Translating for the pros: How Sungjae Im's interpreter handles hectic week at the Masters

Danny Oh casually stood between Steve Davis and Jitaek Im before Wednesday's Par 3 Contest, translating a conversation about being caddies that day for their sons, Cam and Sungjae.

From Sydney, Australia, Steve and Cam were curious whether South Korean Jitaek was going to take a shot during the contest.

Oh listened to the question from Steve, turned to Jitaek and converted English into Korean.

Jitaek laughed and answered.

"He says he hasn't played golf in 12 years," Oh responded.

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The Davises laughed and the groups, including Sungjae's mother Mi Kim, walked toward the first tee.

That's the life of a translator on the PGA Tour.

Oh received added air time on Thursday when Sungjae shot 5-under-par 67 to lead the first round of the Masters Tournament.

Oh also translates on the PGA Tour for Sang-moon Bae, Korn Ferry Tour member Seonghyeon Kim and Amy Yang on the LPGA Tour.

Danny Oh (right), translator for Sungjae Im, stands by his side on Saturday during an interview after the third round of the Masters Tournament. Oh is translator, agent and manager for Im. Andrew Davis Tucker-Augusta Chronicle/USA TODAY Sports

"Hey, this is a unique job," Oh said along the third hole on Friday as he followed Im among the patrons. "In a wide perspective, I work with golfers from South Korea who don’t speak the language. That’s where I slip in and do my work."

Oh serves as Im's agent and manager, coordinates his travel and brings in sponsorships.

He began as a translator for Korean legend K.J. Choi, but when Choi joined the Champions Tour two years ago, Oh turned toward a younger generation.

A New York University graduate with a degree in Sports Business, Oh connected with Im in 2019 during the then-21-year-old's whirlwind rookie season.

Playing in his third Masters, Im appears more relaxed, Oh believes, despite placing second two years ago during his first appearance.

It's not only Im who is more comfortable at Augusta National; Oh is as well. The Masters is a unique environment for Oh as he must remain outside the ropes.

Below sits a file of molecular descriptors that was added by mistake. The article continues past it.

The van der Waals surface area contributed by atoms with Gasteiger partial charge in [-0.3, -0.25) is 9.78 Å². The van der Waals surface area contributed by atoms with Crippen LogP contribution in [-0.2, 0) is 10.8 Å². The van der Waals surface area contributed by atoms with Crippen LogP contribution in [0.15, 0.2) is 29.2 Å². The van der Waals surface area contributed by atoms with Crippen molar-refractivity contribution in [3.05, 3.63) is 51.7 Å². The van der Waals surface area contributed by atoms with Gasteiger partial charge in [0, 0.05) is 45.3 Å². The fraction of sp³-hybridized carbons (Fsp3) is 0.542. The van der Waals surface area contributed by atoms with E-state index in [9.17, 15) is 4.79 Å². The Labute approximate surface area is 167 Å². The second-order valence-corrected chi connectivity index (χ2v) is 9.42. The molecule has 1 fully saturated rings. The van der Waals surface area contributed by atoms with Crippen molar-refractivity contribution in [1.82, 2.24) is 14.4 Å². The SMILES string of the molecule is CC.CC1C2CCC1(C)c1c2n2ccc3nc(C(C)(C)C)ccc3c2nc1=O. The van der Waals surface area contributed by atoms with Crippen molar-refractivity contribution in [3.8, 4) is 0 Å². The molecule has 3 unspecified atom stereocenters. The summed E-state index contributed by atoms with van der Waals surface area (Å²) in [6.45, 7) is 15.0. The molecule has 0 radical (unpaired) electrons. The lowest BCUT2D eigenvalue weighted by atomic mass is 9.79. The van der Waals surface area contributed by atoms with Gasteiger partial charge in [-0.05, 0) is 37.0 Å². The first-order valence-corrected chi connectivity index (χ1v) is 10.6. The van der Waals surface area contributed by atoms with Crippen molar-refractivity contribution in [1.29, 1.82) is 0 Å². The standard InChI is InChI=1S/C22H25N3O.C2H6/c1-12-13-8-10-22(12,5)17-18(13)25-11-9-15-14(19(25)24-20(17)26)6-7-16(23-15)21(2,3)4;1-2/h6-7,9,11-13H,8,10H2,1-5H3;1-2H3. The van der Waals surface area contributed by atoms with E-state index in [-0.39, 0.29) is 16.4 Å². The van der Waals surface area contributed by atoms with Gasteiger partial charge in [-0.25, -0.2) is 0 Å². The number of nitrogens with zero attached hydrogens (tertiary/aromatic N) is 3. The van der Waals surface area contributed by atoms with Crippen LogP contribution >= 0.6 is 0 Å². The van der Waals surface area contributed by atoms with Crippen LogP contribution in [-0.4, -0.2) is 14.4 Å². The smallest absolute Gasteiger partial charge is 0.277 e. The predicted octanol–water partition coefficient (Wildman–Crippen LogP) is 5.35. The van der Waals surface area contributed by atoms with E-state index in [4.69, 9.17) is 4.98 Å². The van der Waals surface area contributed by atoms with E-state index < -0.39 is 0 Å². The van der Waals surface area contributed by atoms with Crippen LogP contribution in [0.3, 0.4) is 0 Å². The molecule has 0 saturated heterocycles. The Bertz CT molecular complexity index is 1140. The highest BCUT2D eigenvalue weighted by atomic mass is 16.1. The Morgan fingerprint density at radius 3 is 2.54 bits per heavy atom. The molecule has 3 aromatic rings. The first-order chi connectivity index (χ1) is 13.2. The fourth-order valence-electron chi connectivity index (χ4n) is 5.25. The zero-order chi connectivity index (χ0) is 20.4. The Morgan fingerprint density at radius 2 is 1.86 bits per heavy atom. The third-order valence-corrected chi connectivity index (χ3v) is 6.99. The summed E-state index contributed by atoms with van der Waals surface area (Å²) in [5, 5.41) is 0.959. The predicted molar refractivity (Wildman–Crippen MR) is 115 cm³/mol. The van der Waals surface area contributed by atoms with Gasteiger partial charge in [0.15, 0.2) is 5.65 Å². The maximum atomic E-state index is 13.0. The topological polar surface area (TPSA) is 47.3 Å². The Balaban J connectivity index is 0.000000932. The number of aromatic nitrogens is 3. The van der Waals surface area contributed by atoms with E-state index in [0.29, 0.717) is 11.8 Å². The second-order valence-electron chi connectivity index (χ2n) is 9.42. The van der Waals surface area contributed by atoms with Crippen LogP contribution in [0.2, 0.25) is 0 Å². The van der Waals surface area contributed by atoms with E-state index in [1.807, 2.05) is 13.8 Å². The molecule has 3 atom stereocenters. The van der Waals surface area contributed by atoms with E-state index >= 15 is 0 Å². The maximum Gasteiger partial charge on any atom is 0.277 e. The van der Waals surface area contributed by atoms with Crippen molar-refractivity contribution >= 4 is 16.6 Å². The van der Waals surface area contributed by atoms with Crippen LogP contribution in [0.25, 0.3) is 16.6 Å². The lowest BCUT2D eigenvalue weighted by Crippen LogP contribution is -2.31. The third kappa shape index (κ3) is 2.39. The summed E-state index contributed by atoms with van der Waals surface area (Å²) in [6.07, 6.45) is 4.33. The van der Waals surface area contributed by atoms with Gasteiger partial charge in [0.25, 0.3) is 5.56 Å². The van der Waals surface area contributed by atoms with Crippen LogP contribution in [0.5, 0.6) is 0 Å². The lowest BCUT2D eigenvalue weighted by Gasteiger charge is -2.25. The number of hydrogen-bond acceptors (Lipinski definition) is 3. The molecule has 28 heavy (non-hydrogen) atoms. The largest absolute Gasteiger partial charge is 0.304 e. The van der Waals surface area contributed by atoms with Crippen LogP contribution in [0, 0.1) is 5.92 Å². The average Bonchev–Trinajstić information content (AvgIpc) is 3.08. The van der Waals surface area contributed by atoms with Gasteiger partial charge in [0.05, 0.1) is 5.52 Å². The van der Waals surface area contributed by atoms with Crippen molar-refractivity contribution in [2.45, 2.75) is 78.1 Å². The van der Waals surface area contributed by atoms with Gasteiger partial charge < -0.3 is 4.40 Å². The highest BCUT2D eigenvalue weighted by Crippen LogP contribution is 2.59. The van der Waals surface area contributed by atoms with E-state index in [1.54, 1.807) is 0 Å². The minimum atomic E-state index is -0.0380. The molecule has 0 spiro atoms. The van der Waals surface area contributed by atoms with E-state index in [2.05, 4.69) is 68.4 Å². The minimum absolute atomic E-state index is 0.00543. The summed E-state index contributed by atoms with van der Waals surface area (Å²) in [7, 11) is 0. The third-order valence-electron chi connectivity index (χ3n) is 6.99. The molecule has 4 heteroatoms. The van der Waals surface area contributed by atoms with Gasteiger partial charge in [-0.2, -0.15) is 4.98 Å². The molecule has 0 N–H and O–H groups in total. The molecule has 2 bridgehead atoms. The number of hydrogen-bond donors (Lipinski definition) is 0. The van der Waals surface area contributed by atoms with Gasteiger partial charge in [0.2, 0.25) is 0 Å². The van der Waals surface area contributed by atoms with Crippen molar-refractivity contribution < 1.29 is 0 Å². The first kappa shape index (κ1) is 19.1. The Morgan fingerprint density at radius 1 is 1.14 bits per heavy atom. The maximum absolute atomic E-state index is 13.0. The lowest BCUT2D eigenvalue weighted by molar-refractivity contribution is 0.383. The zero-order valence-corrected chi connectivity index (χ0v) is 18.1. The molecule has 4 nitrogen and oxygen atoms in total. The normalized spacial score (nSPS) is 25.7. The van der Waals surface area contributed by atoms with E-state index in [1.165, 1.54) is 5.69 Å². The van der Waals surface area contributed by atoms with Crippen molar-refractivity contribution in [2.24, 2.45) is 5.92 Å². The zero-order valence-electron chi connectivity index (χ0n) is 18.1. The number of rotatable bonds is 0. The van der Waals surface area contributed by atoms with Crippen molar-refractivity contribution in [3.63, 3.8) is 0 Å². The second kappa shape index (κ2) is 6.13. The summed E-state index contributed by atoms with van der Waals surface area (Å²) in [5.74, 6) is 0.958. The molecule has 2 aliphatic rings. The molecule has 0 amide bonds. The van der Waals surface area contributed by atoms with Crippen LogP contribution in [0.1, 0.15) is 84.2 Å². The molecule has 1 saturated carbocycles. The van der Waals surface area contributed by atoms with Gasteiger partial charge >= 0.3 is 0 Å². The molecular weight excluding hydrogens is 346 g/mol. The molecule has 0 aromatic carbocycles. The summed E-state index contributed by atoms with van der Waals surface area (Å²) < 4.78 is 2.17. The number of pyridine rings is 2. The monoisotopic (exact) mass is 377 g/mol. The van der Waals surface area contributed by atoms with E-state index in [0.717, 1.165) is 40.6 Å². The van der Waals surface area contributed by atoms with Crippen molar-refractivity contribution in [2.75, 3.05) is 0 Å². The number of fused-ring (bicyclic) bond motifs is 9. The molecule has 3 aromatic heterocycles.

Unlike PGA Tour events, Oh can't be on the driving range nor walk alongside Im during a round. There's no communication between the pair until Oh walks from the 18th hole toward the clubhouse to sign his scorecard.

"Language is big. Obviously with the language barrier, that’s where I try to translate both ways," Oh said. "But how unique is this? Just to be out here in Augusta as his translator and enjoying my job."

Hideki Matsuyama's translator, Bob Turner, and Oh are good friends. The group of interpreters for many of the Asian golfers are a close group who deal each week with the same obstacles.

Sungjae Im acknowledges the crowd after making par on No. 11 on Saturday during the third round of the Masters. The Korean relies on translator David Oh as he plays professional golf in the United States. Kyle Terada-USA TODAY Sports

"We basically go through the same struggles, same thing every week," Oh said. "I’m just trying to exchange with them and stay close."

Japanese interpreter Jun Nagashima followed amateur Keita Nakajima this week. Nagashima led a team from Japan that also aided Takumi Kanaya.

Nagashima has worked with Nakajima, a 21-year-old from Kazo City, Japan, for the past nine years at the Phoenix Country Club, a national training facility in Miyazaki.

Nagashima's task as translator is only a limited part of his duties.

"I've seen him on tour from the age of 14," Nagashima said. "He's young, skinny kid. Now he's muscular and a little bit more intelligent, I would say. So, hopefully we'll learn a lot from this week."

For Oh, his sports agency business keeps him busy. And his top client was in the hunt this week to win the Masters.

"Obviously, K.J. is a legend," Oh said. "But once youngsters came in and he went on to the Champions Tour, it was just a natural transition for me."

This article originally appeared on Augusta Chronicle: South Korean Sungjae Im's translator and his role at the Masters 2022